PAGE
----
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How Search Engines Operate
Search engines are able to respond to search requests by users by the use of web crawlers.
"The crawler module typically establishes the first and only contact of the search engine with the World Wide Web data (Lieberam-Schmidt, 2010)"
This is the first step in the searching process. A web crawler is a browsing program that crawls over the World Wide Web and scans the web pages into the database maintained by the search engine. This database is then accessed by other components of the search engine architecture that process it and present it to the user. There is so much information on the Web that one web crawler cannot scan all of it. Therefore, search engines operate a number of web crawlers in parallel. Once the web crawler has scanned its designated area of the Web, it has to repeat the process to keep the database up-to-date.
The second step in the process is indexing. The database created by the web crawler is accessed by the indexer which scans the data and organizes it in a form that makes related data available in one place and makes it easier for the search engine to retrieve it as soon as the user requests for a search item. When the user enters an item search, the search engine accesses the index and searches for the item or information that most closely satisfies the criteria entered by the user. Some search engines store web pages as part of their cache.
The third step in the search engine process is searching. The search engine program searches the data according to the criteria entered by the user. The searcher processes instructions such as the use of Boolean operators such as AND, OR and inverted commas entered in the search box. Another special type of search function is that of a proximity search. Proximity search allows the user to specify the distance between the keywords entered. Some search engines also rank websites in order of number of visits or relevance to previous searches by the same user. This ensures that the user is provided with a list that reflects their needs most closely.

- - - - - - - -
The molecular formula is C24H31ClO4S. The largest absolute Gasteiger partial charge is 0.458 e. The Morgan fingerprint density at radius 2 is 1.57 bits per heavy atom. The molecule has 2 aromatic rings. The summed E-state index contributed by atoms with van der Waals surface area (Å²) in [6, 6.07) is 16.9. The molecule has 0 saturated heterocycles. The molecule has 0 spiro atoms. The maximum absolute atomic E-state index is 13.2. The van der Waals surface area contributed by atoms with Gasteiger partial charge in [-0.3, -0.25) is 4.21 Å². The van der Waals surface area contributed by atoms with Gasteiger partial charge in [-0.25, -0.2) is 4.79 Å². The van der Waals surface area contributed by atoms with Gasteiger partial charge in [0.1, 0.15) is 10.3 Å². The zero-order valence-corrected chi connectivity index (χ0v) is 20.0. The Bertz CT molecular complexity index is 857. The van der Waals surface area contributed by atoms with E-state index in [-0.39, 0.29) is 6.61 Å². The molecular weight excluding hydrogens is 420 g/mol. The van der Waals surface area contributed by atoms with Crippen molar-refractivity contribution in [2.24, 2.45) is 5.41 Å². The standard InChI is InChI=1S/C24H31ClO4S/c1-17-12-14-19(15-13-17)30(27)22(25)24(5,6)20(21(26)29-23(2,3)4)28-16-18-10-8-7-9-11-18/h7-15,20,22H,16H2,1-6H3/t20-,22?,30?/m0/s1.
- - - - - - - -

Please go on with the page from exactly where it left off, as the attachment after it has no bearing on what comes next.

The search engines generate revenue through a number of means. The traditional mode of revenue generation has been through providing advertising space to businesses on the search page. This does not disturb the experience of the user because the advertisements are displayed in a separate area of the page to be unobtrusive. Earlier the pay-per-click model was used but this resulted in fraudulent clicks. Some search engine companies earn revenue from companies for presenting links to their web pages among the top searches relating to their content.
Benefits of Search Engines
There are several benefits of using search engines. Because of the growing sophistication of search engines, it…